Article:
The Messy Art of Coping with Holidays After Experiencing a LossDecember 1, 2021
There are many parts of the grieving process that catch people off guard. But one thing that doesn’t is the expectation that holidays will be difficult after the loss of a loved one. And while it may seem like cold comfort, this can actually a positive thing, because people won’t be blindsided. And that means they can prepare.
“People tend to wisely anticipate that the holidays will be hard,” says Sairey Luterman, a Lexington-based therapist who specializes in grieving. “They’re just not sure how to get their hands around it.”
How can they. Luterman has worked with countless families over the years, and she suggests that families start by discussing in advance what the plan for celebrating the holiday should be. “Open the dialogue,” she says. This means talking in advance about what might be hard, and what might bring comfort, and what the day will involve, what the activities will be, and who will do what, and bring what. Plus, you’ll want to talk about the ways you can celebrate the person who is not there. Maybe you’ll sing his favorite holiday song, or make her favorite food. Maybe you’ll just light a candle and tell some stories. Small things can be very powerful.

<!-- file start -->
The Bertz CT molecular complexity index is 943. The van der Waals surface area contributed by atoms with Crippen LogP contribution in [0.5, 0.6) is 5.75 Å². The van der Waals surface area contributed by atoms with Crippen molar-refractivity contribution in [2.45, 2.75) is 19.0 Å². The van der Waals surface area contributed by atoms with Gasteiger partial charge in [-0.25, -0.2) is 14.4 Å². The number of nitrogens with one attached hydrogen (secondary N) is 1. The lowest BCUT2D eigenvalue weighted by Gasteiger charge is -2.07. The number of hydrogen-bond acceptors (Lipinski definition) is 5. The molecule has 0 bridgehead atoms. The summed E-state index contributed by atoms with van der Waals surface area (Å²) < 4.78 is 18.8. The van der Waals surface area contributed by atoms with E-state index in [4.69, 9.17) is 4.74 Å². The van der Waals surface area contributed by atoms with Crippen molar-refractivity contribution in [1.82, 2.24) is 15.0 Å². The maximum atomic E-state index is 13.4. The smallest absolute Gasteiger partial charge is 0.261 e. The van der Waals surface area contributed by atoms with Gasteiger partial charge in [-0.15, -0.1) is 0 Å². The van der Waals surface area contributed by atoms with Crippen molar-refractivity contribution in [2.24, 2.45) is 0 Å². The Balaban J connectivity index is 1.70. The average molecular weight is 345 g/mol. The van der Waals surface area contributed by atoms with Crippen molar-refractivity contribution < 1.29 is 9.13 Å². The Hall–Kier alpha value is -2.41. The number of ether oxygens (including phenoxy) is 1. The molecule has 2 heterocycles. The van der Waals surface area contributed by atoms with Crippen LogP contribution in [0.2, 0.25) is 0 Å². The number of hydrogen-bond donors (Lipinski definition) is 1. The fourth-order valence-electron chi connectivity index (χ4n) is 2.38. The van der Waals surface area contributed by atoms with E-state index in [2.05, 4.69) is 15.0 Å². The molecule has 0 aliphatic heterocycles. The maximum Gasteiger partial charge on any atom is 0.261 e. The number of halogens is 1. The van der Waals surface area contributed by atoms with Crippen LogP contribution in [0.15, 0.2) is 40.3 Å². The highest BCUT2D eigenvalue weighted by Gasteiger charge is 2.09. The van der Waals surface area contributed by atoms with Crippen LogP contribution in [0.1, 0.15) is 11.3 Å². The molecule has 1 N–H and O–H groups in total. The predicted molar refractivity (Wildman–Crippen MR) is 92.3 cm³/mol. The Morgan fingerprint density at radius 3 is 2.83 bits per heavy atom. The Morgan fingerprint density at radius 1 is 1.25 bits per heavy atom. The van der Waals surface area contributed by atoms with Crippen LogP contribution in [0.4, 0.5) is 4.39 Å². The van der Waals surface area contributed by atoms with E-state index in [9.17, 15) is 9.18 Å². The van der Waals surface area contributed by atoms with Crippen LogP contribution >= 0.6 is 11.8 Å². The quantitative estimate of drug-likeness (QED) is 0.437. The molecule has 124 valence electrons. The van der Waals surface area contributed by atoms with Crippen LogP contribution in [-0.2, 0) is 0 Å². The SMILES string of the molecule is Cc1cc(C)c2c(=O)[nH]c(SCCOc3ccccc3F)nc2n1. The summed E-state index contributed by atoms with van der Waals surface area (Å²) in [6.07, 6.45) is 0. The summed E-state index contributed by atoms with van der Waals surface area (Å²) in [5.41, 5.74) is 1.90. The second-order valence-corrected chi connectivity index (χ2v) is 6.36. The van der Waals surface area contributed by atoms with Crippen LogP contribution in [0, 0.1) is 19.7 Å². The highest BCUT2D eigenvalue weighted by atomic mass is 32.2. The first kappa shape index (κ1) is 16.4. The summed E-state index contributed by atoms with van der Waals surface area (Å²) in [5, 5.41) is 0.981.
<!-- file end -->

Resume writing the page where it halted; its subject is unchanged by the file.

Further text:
That said, while it’s good to have a plan for the day, it’s also critical to build in a great deal of flexibility, because no one can really predict how the day will go, or what they will be feeling, or what they might struggle with. “Sometimes people will say, ‘Well, should we stick to exactly what we used to do?’” says Luterman. And that might be just the thing for that particular family. But sometimes recreating past holiday traditions starts to feel too hard, or forced, or family members feel that they’re just gritting their teeth and soldiering through.
“Have a Plan A, and a Plan B,” says Luterman. And even a Plan C. “That way, if you are going down, the road of ‘Christmas is exactly the same way it’s been for 30 years,’ and suddenly it’s Christmas Day, and everyone’s kind of limping along, and weepy, and miserable, you can just say, ‘Let’s all load into the car and go for a walk on the beach.’” You won’t be bound to a set plan that isn’t working.
Of course, neither planning nor flexibility can happen without a shared expectation that the holidays will be difficult. “Setting expectations is so important. Know that it’s going to be hard, that it’s going to be something to get through as best you can, and know to not have romantic ideas that it’ll be like it was,” Luterman says. Still, she adds, “I always try to open up the possibility that there will be glimmers of something lovely, that there might be flickers of joy. And that that’s okay, too.”